Yesterday I highlighted some of the thoughtful and interesting media coverage of the death of Gordon Hinckley, the president and prophet of the Church of Jesus Christ of Latter-day Saints. Commenters began discussing whether it was a lock that the next president would be the most senior (in terms of experience) church leader.
The Associated Press’ Jennifer Dobner wrote a story about how Mormons have chosen successors since the death of Joseph Smith. Most observers say that Thomas Monson (pictured below) will be the next church president since he fits the traditional pattern of senior church apostle:
Succession was not always so neatly decided, said Mike Quinn, a Mormon historian who was excommunicated from the church. Church founder Joseph Smith never laid out a plan for the process, and more than three years passed from the time he died until Brigham Young took over the church.
“You had different people saying different things about the way to go,” Quinn said.
When Young took control of the church, only about half its members followed him to Utah. Gaps of two or more years between presidencies continued – with senior leaders arguing against seniority as the sole basis.
“Age was a factor,” Quinn said. “They didn’t want to create a gerontocracy. There was a power struggle, or you could say, prophetic disagreement.”
Since it is true both that Quinn is a Mormon historian and also someone who was excommunicated from the church (here’s a 2006 article from the Wall Street Journal about both of those things), it’s good that Dobner disclosed those facts. But note who her next source is:
The system also means that Mormon presidents are bound to be well beyond standard U.S. retirement age. Since 1945, only one church president has been younger than 75 when he took office. To some, that’s troubling.
“There ought to be some kind of vehicle established that takes into account that individual condition, mentally and physically,” said Steve Benson, grandson of former church president Ezra Taft Benson, who died in 1994. “I don’t see what the problem is. This is done in all kinds of corporations.”
This quote from Steve Benson is fairly straightforward. But — and as Pee Wee Herman once eloquently said, “Everyone has a big but” — Benson is not just a grandson of Ezra Taft Benson (pictured above). He’s the same grandson who went public with reports of his grandfather’s senility while he was in office. His 1993 interview with the Associated Press about his grandfather’s condition sent shockwaves throughout the church and was seen as a massive act of betrayal.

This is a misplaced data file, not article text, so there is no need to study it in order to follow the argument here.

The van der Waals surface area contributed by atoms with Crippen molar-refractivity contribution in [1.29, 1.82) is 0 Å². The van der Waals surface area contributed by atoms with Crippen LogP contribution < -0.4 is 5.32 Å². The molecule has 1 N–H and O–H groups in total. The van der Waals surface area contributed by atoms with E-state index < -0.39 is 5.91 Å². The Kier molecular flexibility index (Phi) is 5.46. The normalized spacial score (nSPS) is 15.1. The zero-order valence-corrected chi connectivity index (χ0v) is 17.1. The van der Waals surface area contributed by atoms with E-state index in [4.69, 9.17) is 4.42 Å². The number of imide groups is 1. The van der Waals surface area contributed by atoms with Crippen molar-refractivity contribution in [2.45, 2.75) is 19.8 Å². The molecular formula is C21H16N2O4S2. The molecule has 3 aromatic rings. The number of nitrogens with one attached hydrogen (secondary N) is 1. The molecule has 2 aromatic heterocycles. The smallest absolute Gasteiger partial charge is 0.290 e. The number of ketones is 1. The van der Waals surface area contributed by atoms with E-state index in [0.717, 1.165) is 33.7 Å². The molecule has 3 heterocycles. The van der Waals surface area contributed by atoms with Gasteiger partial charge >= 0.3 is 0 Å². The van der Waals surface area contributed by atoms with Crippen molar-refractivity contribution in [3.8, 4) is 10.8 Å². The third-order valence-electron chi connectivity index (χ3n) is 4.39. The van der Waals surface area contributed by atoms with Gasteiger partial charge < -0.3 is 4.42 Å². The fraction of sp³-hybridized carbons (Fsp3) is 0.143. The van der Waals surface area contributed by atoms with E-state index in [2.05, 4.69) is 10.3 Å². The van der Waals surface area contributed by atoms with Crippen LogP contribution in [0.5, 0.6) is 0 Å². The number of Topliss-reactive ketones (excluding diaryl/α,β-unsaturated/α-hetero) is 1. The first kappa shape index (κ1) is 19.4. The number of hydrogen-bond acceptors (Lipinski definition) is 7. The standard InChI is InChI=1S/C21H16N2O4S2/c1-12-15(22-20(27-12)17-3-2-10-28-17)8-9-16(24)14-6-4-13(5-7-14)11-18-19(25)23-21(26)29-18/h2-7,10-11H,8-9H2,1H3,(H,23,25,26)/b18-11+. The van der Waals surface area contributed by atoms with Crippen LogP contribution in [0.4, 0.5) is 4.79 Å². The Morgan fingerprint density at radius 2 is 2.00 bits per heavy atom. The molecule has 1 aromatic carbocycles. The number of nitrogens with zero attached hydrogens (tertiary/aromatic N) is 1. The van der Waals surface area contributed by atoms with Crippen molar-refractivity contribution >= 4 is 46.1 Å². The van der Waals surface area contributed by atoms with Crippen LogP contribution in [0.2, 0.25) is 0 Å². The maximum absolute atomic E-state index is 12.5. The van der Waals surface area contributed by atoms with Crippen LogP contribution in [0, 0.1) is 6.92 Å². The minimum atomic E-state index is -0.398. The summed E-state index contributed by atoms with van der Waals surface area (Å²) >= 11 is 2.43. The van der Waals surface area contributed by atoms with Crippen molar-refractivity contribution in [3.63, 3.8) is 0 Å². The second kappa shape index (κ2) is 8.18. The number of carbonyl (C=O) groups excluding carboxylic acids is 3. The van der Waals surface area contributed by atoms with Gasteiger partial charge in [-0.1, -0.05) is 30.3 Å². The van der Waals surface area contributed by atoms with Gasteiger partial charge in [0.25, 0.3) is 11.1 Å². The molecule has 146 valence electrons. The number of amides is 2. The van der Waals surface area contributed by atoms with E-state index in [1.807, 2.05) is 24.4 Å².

I can’t overstate how huge this story was. Steve Benson is no longer a member of the Mormon church and is not a neutral observer. He is, as some readers might know, a Pulitzer Prize-winning editorial cartoonist. Steve Benson continues to speak out against the church, most recently in a piece for Editor and Publisher.
Steve Benson aside, probably no one in the LDS church knew the challenges that arise with the Mormon succession tradition better than Hinckley. He was very instrumental in comforting the members of the church during the Benson presidency and, as one reporter put it in a previous article, helped reshape Mormon views about church leadership. But rather than mention Hinckley’s management of the crisis, Dobner quotes him saying that a church run by old men is a wonderful thing.
Dobner’s article does have some interesting perspective, such as the way it ends:
The head of the Mormon Church is not only leader of a worldwide church, but also a prophet, living testament to the LDS belief that divine revelation continues to this day and can reshape church teaching.
“Normally, we think of priest and prophet as two roles – one is a part of the organizational structure, the other is a voice in the wilderness,” said Richard Bushman, who wrote a biography of church founder Joseph Smith. “From the very beginning, it was a stroke of genius on Joseph Smith’s part to combine a bureaucratic and a prophetic role.”
The Mormon Church also differs from most other religious groups in that it relies not on professional clergy, but on unpaid lay leaders.
Most high-ranking LDS officials have extensive business experience, including Hinckley’s likely successor, Monson. The 80-year-old has a master’s degree in business administration and was formerly general manager of the church-owned Deseret News.
“These guys are generally not theologians,” said Richard N. Ostling, co-author of “Mormon America: The Power and the Promise” and former religion writer for Time magazine and The Associated Press. “They are businessmen and they need to be because it’s like running a multinational corporation, and all the key decisions are tightly held at the top.”
As the LDS church is in the spotlight these next few weeks, readers are looking for information that helps them understand the Mormon church and the role of the prophet and president. Bushman and Ostling are good sources to go to for such perspective. While Quinn is certainly knowledgeable in his own right and Benson’s proximity to the issues at hand noteworthy, if reporters use them as sources they should be very clear about where they are coming from.